The world and the people in it both have a funny habit of changing. To ignore this change would be unwise. To attempt to reverse this change would be even more unwise. By contrast, attempting to slow change to make it more within our control is reasonable and wise.
Lately, I have noticed, anecdotally and without evidence of course, that people seem to be changing. Could it be that we are finally seeing the effects of the “smartphone era”? Smartphones are very new, even in the realm of modern history. A small, massively powered rectangle that permits constant entertainment and connection with the entire globe is nothing short of a sociological experiment when its availability goes from basically non-existent to virtually pervasively-owned in a span of 20 years. I am terrified by the prospect that the results of this sociological experiment are in, and that they are not good.
Does it seem to anyone else as though adults and children alike are losing their ability to pay attention? Their ability to think rationally? Their ability to become interested in mental exercises and their willingness to apply themselves to their career or schoolwork? It’s as though anything that isn’t as stimulating as a smartphone gets blocked out. Our brains love stimulation. Have smartphones created a mental world similar to the physical world shown in the Disney film “WALL-E”? In that movie, humans become largely incapable of simple physical tasks due to having everything done for them. Maybe the ability to let smartphones do our thinking is doing the same to modern brains.
I don’t claim to be any different from the rest of the world. I work nearly 12 hours a day, Monday to Friday, and a few hours from home on weekends. I have more than one work email account programmed into my phone which I find necessary to stay on top of in real time to avoid piling on too many work responsibilities all at once. I also have the Facebook app, banking apps, and of course messaging apps to stay connected. I do not use YouTube or TikTok or any other video streaming apps on my phone. Even so, just with work email and some social media browsing, my attachment to my phone has become real and strong.
If you want to do an experiment, try this: put your phone “away” somewhere in the house, and then go about doing a perfectly normal activity, and see how long it takes for you to absentmindedly reach for a phone that isn’t there. For me, it would even happen if I put my phone away while watching a movie. Why? Because as I remember things I must do tomorrow, I will want to jot them in my phone so I don’t forget. Then, I will be curious about whether I got a response to that important email, and I will reach over to check. Next, questions about things in the movie will come up, and I will want to Google them. I am talking about random questions of curiosity. “That’s a tall water tower – I wonder what the tallest one in the world is” … “Does the German autobahn really have no speed limit?” … “Is this a real type of surgery, or is Dr. House just a nutcase?”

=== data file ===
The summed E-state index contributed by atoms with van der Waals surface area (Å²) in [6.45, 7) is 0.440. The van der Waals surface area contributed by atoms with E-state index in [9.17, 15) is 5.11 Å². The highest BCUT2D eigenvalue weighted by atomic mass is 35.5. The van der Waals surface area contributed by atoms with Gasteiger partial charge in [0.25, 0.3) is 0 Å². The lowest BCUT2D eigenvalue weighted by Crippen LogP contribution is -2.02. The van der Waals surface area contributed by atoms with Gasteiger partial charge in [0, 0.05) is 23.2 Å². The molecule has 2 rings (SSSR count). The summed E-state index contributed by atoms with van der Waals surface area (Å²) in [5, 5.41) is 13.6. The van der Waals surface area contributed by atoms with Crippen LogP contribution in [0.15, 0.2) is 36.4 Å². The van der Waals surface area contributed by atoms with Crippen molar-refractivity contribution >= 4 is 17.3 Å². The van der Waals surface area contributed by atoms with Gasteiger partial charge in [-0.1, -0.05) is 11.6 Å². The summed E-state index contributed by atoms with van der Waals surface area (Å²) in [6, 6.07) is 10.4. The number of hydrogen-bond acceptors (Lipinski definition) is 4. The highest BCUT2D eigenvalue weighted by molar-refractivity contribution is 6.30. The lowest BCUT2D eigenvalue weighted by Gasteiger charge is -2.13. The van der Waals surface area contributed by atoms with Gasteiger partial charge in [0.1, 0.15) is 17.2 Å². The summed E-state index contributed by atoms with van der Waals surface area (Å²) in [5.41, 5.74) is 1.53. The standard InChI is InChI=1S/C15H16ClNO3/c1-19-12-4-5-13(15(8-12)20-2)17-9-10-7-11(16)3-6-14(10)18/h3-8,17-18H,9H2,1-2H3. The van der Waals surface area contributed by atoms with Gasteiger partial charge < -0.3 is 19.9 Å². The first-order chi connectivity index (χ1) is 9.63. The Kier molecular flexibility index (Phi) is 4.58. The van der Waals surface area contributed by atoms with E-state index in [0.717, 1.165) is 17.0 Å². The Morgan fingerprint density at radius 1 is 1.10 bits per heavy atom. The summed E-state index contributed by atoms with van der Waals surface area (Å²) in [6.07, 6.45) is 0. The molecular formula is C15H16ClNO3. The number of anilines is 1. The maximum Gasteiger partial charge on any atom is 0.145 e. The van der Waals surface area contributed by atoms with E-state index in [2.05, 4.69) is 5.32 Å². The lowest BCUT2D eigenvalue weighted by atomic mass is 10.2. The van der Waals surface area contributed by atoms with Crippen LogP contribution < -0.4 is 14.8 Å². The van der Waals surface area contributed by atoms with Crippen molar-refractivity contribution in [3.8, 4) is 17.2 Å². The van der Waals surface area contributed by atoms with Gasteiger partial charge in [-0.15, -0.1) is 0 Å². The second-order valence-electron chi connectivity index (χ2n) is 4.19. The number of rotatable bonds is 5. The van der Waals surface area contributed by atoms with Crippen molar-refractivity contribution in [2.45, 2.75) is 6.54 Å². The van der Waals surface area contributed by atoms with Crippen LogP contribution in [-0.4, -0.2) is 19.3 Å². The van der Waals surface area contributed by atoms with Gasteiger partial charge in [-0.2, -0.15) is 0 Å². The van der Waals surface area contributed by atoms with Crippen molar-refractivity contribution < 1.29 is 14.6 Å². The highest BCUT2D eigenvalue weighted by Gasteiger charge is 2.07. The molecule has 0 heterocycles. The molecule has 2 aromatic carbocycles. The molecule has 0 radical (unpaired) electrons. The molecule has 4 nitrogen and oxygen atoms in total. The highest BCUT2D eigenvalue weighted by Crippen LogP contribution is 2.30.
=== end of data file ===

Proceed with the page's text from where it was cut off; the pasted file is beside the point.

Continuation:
I have no idea if this type of impulsive reaching-for-one’s-phone is a cause for concern, but I feel like it must at least be unhealthy. The argument could be made that finding out facts in almost real time should make the world’s population smarter, but what if in reality, it is only serving to excuse our brains from the customary workouts that make them attentive, strong, resilient, and sharp?
Again, in this situation, it makes as much sense for me to point directly into a mirror as it does for me to point fingers at any other person. I am talking about society as a whole, rather than criticizing particular individuals. I am as guilty of reliance on technology as the next person. It’s as though after years of learning and growing in environments that have worked, we’re suddenly screaming “look ma, no hands!” much like a kid who is proud of the hands-free bicycle ride that is about to plunge him toward a painful pavement wipeout. The bicycle can’t drive itself forever, and the hands need experience to be able to coast through life effectively.
To try and move society backwards would be foolish and irresponsible. To think that society is going to suddenly move from the connected smartphone era into the “let’s play chess by the glow of candlelight” era is totally laughable. Smartphones are here to stay. I love mine, and I feel it’s a wonderfully powerful tool that I am grateful to be able to carry around with me. But sometimes, I break out pen and paper and do things the old fashioned way. Sometimes, I disconnect from technology and let my brain do the work. Oftentimes, I enjoy nature and give my mind a canvas for its own mental work.
Any young parents reading this who experienced a power outage recently – perhaps during the ice storm that took place late last winter – likely spent the entire outage dealing with kids who acted as though the world had run out of oxygen. I loved power outages as a kid. It meant we needed to figure things out. We had to find a way to heat our food, keep our basement from flooding, bring light to the house to be able to see, and communicate with family to ensure everyone was okay. It was fun, and it gave a sense of purpose that modern technology often takes away. Kids don’t seem to appreciate that magic anymore – at least not the ones I know.
Technology is here to stay, and will only evolve more. We can’t go back in time, nor should we, but there is nothing wrong with giving technology a break sometimes, and letting our brains show us what they are really capable of.